At Newburgh CE Primary School our design and technology curriculum provides children with a real life context for learning. Through the DT curriculum, children should be inspired by engineers, designers, chefs and architects to enable them to create a range of structures, mechanisms, textiles, electrical systems and food products with a real life purpose.
Our teaching of DT follows the design, make and evaluate cycle. Each stage should be rooted in technical knowledge. The design process should be rooted in real life, relevant contexts to give meaning to learning. While making, children should be given choice and a range of tools to choose freely from. To evaluate, children should be able to evaluate their own products against a design criteria. Each of these steps should be rooted in technical knowledge and vocabulary. DT should be taught to a high standard, where each of the stages should be given equal weight. There should be evidence in each of these stages in the children's sketch books, which should also develop to show clear progression across the key stages as they are passed up through each year group.
In the EYFS this looks like:
Physical Development -
- Develop their small motor skills so that they can use a range of tools competently, safely and confidently.
- Use a range of small tools, including scissors, paintbrushes and cutlery.
Expressive Arts and Design -
- Explore, use and refine a variety of artistic effects to express their ideas and feelings.
- Return to and build on their previous learning, refining ideas and developing their ability to represent them.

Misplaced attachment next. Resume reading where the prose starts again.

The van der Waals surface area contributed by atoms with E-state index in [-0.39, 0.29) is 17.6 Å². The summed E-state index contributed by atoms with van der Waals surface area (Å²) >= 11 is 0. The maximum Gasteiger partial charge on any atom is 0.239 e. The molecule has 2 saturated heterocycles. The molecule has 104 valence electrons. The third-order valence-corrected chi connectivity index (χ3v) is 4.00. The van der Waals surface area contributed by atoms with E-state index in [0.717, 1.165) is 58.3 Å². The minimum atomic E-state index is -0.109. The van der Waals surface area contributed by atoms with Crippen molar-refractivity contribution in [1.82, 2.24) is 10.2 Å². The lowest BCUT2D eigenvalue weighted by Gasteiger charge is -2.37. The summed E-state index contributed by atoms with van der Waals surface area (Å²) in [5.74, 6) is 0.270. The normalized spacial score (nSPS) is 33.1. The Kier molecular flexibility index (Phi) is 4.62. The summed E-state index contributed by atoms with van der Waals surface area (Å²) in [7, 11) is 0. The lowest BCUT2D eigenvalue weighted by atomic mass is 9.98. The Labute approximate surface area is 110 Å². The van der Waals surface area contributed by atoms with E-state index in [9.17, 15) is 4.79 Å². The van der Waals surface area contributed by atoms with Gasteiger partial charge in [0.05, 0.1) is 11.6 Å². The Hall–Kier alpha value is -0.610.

- Create collaboratively, sharing ideas, resources and skills.
- Safely use and explore a variety of materials, tools and techniques, experimenting with colour, design, texture, form and function.
- Share their creations, explaining the process they have used.
In Key Stage 1 this looks like:
- Design should be rooted in real life, relevant contexts to give meaning to the learning.
- Planned through appropriate formats: drawing, templates, talking and mock-ups.
- Children should be given a range of tools for their projects to choose from.
- Children should use a wide range of materials and components; textiles, construction equipment and ingredients.
- Evaluate existing products.
- Evaluate their own products against design criteria.
In Key Stage 2 this looks like:
- Rooted in real life, relevant contexts to give meaning to the learning.
- Researched designs based on functional, appealing products with purpose.
- Planned by appropriate methods; annotated sketches, cross-sectional diagrams, prototypes, pattern pieces and computer aided design.
- Children can select from a wider range of tools than Key Stage 1.
- Children should use from and select a wider range of materials and components; textiles, construction equipment and ingredients.
- Evaluations should be in comparison to existing products.
- Children should evaluate against a design criteria.
- Children should understand how key events and individuals have helped shape design and technology globally - products are in context!